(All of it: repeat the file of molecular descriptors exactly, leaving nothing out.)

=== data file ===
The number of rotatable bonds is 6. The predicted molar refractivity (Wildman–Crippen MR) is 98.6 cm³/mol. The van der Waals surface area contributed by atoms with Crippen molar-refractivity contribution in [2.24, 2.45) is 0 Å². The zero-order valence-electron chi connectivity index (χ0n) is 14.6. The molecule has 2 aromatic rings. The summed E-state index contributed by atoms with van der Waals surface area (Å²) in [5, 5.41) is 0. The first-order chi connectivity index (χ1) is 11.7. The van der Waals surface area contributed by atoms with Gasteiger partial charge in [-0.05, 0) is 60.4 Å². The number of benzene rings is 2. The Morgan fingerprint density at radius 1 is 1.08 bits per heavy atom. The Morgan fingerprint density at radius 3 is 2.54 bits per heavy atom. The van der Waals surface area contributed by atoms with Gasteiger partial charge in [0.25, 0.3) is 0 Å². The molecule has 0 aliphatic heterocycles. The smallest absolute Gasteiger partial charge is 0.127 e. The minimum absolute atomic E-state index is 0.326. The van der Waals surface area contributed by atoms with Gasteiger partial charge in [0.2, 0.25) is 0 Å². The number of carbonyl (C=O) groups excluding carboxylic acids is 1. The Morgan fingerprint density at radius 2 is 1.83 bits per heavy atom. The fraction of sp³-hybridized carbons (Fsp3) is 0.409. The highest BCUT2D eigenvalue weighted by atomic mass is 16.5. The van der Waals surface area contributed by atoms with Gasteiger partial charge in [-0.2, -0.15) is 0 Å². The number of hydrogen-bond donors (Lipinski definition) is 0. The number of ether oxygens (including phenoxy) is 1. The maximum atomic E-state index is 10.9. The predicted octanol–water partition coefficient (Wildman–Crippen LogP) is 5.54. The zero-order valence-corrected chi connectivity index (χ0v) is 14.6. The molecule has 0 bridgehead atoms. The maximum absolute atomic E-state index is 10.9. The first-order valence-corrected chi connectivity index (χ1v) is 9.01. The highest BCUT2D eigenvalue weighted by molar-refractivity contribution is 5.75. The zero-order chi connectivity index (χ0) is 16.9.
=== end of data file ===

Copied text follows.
The number of rotatable bonds is 6. The predicted molar refractivity (Wildman–Crippen MR) is 98.6 cm³/mol. The van der Waals surface area contributed by atoms with Crippen molar-refractivity contribution in [2.24, 2.45) is 0 Å². The zero-order valence-electron chi connectivity index (χ0n) is 14.6. The molecule has 2 aromatic rings. The summed E-state index contributed by atoms with van der Waals surface area (Å²) in [5, 5.41) is 0. The first-order chi connectivity index (χ1) is 11.7. The van der Waals surface area contributed by atoms with Gasteiger partial charge in [-0.05, 0) is 60.4 Å². The number of benzene rings is 2. The Morgan fingerprint density at radius 1 is 1.08 bits per heavy atom. The Morgan fingerprint density at radius 3 is 2.54 bits per heavy atom. The van der Waals surface area contributed by atoms with Gasteiger partial charge in [0.25, 0.3) is 0 Å². The molecule has 0 aliphatic heterocycles. The smallest absolute Gasteiger partial charge is 0.127 e. The minimum absolute atomic E-state index is 0.326. The van der Waals surface area contributed by atoms with Gasteiger partial charge in [0.2, 0.25) is 0 Å². The number of carbonyl (C=O) groups excluding carboxylic acids is 1. The Morgan fingerprint density at radius 2 is 1.83 bits per heavy atom. The fraction of sp³-hybridized carbons (Fsp3) is 0.409. The highest BCUT2D eigenvalue weighted by atomic mass is 16.5. The van der Waals surface area contributed by atoms with Gasteiger partial charge in [-0.2, -0.15) is 0 Å². The number of hydrogen-bond donors (Lipinski definition) is 0. The number of ether oxygens (including phenoxy) is 1. The maximum atomic E-state index is 10.9. The predicted octanol–water partition coefficient (Wildman–Crippen LogP) is 5.54. The zero-order valence-corrected chi connectivity index (χ0v) is 14.6. The molecule has 0 bridgehead atoms. The maximum absolute atomic E-state index is 10.9. The first-order valence-corrected chi connectivity index (χ1v) is 9.01. The highest BCUT2D eigenvalue weighted by molar-refractivity contribution is 5.75. The zero-order chi connectivity index (χ0) is 16.9.